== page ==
Henry Purl was born September 1, 1846 in Kentucky. He married Ella Faye Steppe in 1879 and they lived for a while in Arkansas where their first child was born in 1880. Right after that they moved to McDonald County, Missouri. They had the following children. Franklin Preston, Lafayette Nelson, Elmer James, Nellie June, Pallas Love, May Mildred, Henry Grover, Charles Bacil, and Effie H. He was a farmer near Tiff City and Anderson, where he died October 28, 1936.
Lucy Jane Tye was born October 16, 1848 in Williamsburg, Kentucky. She married John Henry Tye in August 1868. They had nine children including: Santa Lena, Sterling Lee, Katie Ann, Dottie, Effie, George, Franklin Oliver, John Robert, and Susie Love. Sterling, Dottie and George died as infants. Lucy and John lived in Arkansas a short time and then in Missouri around the Springfield area for several years. They also lived in Phelps County at Rolla. Then about 1880 they moved to Comanche County, Texas and they also lived at Seymour in Baylor County. Then about 1890-1891 they settled in Oklahoma. Lucy died of burns in 1937 and is buried in the Kolb Cemetery at Spencer, Oklahoma.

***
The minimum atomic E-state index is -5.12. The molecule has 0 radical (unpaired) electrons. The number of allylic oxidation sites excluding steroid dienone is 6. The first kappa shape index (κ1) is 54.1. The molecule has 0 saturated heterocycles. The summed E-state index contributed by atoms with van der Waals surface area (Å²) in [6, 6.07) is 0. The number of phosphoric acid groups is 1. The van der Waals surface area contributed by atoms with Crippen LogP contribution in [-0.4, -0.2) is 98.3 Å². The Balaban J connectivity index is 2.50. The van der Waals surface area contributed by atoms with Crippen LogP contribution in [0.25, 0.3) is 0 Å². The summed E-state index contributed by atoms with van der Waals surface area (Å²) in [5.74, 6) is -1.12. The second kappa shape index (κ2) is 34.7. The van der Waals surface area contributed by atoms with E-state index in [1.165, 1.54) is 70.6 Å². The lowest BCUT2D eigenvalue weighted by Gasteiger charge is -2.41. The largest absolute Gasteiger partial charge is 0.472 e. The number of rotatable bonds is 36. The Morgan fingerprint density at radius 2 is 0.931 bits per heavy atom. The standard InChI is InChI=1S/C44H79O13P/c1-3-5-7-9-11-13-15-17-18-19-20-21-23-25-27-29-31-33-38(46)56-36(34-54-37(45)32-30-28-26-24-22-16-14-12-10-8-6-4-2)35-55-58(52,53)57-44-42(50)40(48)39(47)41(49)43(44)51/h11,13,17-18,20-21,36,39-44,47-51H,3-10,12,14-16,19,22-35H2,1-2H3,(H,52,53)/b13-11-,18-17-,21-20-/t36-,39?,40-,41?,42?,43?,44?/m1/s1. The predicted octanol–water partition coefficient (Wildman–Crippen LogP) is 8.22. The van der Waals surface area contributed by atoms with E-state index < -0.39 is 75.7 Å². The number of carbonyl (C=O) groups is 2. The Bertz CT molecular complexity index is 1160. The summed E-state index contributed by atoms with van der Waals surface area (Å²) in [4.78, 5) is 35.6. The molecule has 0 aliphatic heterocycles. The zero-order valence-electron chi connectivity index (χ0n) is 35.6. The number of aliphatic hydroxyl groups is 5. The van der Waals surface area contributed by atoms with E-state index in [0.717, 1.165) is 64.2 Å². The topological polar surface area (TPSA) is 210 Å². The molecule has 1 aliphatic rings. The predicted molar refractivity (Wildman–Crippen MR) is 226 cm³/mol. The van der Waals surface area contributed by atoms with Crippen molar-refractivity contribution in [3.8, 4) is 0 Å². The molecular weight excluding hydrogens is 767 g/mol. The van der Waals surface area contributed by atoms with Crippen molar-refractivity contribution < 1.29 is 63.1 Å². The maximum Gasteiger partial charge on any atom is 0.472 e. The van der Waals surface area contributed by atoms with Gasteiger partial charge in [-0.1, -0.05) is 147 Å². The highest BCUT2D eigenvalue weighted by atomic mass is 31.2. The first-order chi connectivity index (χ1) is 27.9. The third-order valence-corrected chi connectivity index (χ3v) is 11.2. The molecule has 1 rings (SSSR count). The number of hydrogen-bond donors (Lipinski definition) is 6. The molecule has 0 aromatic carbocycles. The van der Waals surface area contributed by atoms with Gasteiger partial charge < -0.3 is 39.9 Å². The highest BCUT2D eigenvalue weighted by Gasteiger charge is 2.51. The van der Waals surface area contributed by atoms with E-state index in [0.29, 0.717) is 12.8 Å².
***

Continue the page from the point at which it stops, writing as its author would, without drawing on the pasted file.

Palace Napoleon Love Tye was born March 31, 1850 or 1851 in Williamsburg, Kentucky. He may have spent some time as a young man with his distant cousin, Julia Tye Leach in Baxter Springs, Kansas as there is a Paul Tye listed as residing at her home in the Census of 1880. There is no known Paul Tye in the family and the census taker may have written "Paul" for Pal. Pal married Margaret Angela Harmon in 1884 in Fayetteville, Arkansas. They the following children: Mary Ellen, Susan Carol, Effie Jane, Henry Franklin, John William, Sara Katherine, Robert Cook, Pallas Engar, Lucille Lenora, Ethel Helen and Richard Harmon. Later Pal and Margaret were divorced and in his old age Pal lived at the home of his sister, Lucy Jane Tye and when she died in 1937 he lived for a while with his son, Robert Cook Tye and family. Pal died December 7, 1941 and is buried in the Kolb Cemetery at Spencer, Oklahoma. The same day that Pal died, that INFAMOUS day, Pal's grandson, Robert Cook Tye II survived the attack at Pearl Harbor.